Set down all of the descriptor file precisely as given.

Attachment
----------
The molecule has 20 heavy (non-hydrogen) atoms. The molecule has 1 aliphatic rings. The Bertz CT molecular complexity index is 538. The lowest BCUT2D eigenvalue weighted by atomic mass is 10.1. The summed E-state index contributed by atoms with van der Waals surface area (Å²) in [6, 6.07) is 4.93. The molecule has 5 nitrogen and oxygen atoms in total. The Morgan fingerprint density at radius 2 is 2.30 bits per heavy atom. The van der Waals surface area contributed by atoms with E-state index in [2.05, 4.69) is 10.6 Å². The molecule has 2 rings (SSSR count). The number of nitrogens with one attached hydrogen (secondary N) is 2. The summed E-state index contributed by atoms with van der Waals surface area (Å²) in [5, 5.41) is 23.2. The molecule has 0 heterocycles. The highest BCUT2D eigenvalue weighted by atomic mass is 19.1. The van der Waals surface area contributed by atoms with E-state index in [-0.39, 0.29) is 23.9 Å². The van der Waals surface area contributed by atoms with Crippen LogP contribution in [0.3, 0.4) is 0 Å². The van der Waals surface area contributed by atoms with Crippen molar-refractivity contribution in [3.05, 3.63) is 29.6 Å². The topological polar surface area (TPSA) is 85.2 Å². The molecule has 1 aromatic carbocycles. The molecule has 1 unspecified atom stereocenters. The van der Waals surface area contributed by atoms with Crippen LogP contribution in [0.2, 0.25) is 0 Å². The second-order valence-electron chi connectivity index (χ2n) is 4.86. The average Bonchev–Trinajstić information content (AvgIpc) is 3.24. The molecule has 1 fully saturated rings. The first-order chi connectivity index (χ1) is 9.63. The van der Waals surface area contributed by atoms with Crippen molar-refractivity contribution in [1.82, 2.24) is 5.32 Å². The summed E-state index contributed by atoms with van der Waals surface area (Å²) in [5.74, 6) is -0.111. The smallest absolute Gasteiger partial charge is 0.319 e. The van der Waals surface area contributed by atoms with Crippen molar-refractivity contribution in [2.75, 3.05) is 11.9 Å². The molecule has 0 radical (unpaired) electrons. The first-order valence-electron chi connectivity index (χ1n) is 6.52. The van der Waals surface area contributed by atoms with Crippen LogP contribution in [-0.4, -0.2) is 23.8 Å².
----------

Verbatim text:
The molecule has 20 heavy (non-hydrogen) atoms. The molecule has 1 aliphatic rings. The Bertz CT molecular complexity index is 538. The lowest BCUT2D eigenvalue weighted by atomic mass is 10.1. The summed E-state index contributed by atoms with van der Waals surface area (Å²) in [6, 6.07) is 4.93. The molecule has 5 nitrogen and oxygen atoms in total. The Morgan fingerprint density at radius 2 is 2.30 bits per heavy atom. The van der Waals surface area contributed by atoms with E-state index in [2.05, 4.69) is 10.6 Å². The molecule has 2 rings (SSSR count). The number of nitrogens with one attached hydrogen (secondary N) is 2. The summed E-state index contributed by atoms with van der Waals surface area (Å²) in [5, 5.41) is 23.2. The molecule has 0 heterocycles. The highest BCUT2D eigenvalue weighted by atomic mass is 19.1. The van der Waals surface area contributed by atoms with E-state index in [-0.39, 0.29) is 23.9 Å². The van der Waals surface area contributed by atoms with Crippen LogP contribution in [0.3, 0.4) is 0 Å². The van der Waals surface area contributed by atoms with Crippen molar-refractivity contribution in [3.05, 3.63) is 29.6 Å². The topological polar surface area (TPSA) is 85.2 Å². The molecule has 1 aromatic carbocycles. The molecule has 1 unspecified atom stereocenters. The van der Waals surface area contributed by atoms with Crippen LogP contribution in [0.2, 0.25) is 0 Å². The second-order valence-electron chi connectivity index (χ2n) is 4.86. The average Bonchev–Trinajstić information content (AvgIpc) is 3.24. The molecule has 1 fully saturated rings. The first-order chi connectivity index (χ1) is 9.63. The van der Waals surface area contributed by atoms with Crippen molar-refractivity contribution in [1.82, 2.24) is 5.32 Å². The summed E-state index contributed by atoms with van der Waals surface area (Å²) in [5.74, 6) is -0.111. The smallest absolute Gasteiger partial charge is 0.319 e. The van der Waals surface area contributed by atoms with Crippen molar-refractivity contribution in [2.75, 3.05) is 11.9 Å². The molecule has 0 radical (unpaired) electrons. The first-order valence-electron chi connectivity index (χ1n) is 6.52. The van der Waals surface area contributed by atoms with Crippen LogP contribution in [-0.4, -0.2) is 23.8 Å².